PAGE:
The district is also giving students an opportunity to learn coding and programming, using robots or programs that introduce key concepts at an elementary level. Middle school students showed a visitor what they had learned about the three branches of government by creating animations in a program called Scratch Junior. In various animations, an adult character explained aspects of the legislative, executive or judicial branches to children and responded to their questions.

Why not just write a three-paragraph essay or create a display on posterboard, as generations of students have done? "As compared to a traditional report or essay assignment, the task was very engaging for the students, and they were motivated for success," said fifth-grade teacher Nicole Charles. "The final projects were unique in that they could be shared with classmates, but also with a broader community beyond just the students in our school."

Beyond that, students have got to start learning programming somewhere, as well as work on skills involving cooperation, planning and time-management. "Digital literacy has become an essential skill for today's students," Charles said. However, "use of technology alone should never be the sole catalyst for driving a lesson."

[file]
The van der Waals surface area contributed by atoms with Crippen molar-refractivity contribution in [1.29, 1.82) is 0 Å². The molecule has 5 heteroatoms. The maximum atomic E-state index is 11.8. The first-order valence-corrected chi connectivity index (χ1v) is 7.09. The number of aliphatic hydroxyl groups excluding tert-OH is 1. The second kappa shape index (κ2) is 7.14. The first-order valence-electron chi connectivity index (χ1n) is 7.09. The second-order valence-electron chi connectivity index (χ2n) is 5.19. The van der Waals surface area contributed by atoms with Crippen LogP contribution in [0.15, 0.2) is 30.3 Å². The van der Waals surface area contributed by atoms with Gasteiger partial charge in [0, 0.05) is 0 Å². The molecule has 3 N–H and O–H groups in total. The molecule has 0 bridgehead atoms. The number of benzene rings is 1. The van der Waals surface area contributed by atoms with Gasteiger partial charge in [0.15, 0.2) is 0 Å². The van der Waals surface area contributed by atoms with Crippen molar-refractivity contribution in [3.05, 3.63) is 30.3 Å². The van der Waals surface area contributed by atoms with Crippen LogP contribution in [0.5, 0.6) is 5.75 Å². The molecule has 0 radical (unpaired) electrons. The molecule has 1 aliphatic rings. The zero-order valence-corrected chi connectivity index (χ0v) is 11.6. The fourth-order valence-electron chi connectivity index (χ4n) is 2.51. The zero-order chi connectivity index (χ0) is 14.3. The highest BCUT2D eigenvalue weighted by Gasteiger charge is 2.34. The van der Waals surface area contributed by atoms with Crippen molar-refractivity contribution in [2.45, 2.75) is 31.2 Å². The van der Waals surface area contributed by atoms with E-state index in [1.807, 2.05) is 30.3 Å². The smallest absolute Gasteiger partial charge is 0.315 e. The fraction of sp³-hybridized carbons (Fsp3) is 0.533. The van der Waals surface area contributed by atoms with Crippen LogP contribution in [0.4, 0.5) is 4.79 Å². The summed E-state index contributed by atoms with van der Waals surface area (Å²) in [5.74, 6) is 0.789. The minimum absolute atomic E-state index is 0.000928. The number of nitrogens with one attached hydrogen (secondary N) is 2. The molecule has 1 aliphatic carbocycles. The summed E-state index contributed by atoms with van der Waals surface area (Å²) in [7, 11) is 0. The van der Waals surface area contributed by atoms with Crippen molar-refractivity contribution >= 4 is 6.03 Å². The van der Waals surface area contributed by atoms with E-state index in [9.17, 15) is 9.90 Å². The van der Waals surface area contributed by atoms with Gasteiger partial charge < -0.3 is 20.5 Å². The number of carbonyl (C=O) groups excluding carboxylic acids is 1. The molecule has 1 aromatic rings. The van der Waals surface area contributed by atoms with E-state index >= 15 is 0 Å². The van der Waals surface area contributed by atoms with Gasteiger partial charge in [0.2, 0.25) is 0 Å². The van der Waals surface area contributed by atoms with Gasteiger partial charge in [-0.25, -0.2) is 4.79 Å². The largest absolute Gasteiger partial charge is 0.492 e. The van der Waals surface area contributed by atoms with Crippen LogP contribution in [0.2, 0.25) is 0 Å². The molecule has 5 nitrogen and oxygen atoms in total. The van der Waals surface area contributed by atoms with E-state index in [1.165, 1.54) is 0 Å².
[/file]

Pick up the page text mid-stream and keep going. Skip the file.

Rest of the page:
The cost of digital conversion might not be as large as one might expect. "Our four-year implementation averaged $82.20 per pupil per year after state aid," said Deputy Superintendent John Abbott, who did an analysis at the request of On Board. He said that includes costs of devices, improving the district's network, professional development and adding two data technicians.

"Since we are on a four-year replacement cycle of our iPads it made the most sense to look at this over four years. Going forward, I project that our annual cost will be $59.30 per pupil after aid." The drop from $82.20 per student can be attributed to one-time startup and infrastructure upgrade costs.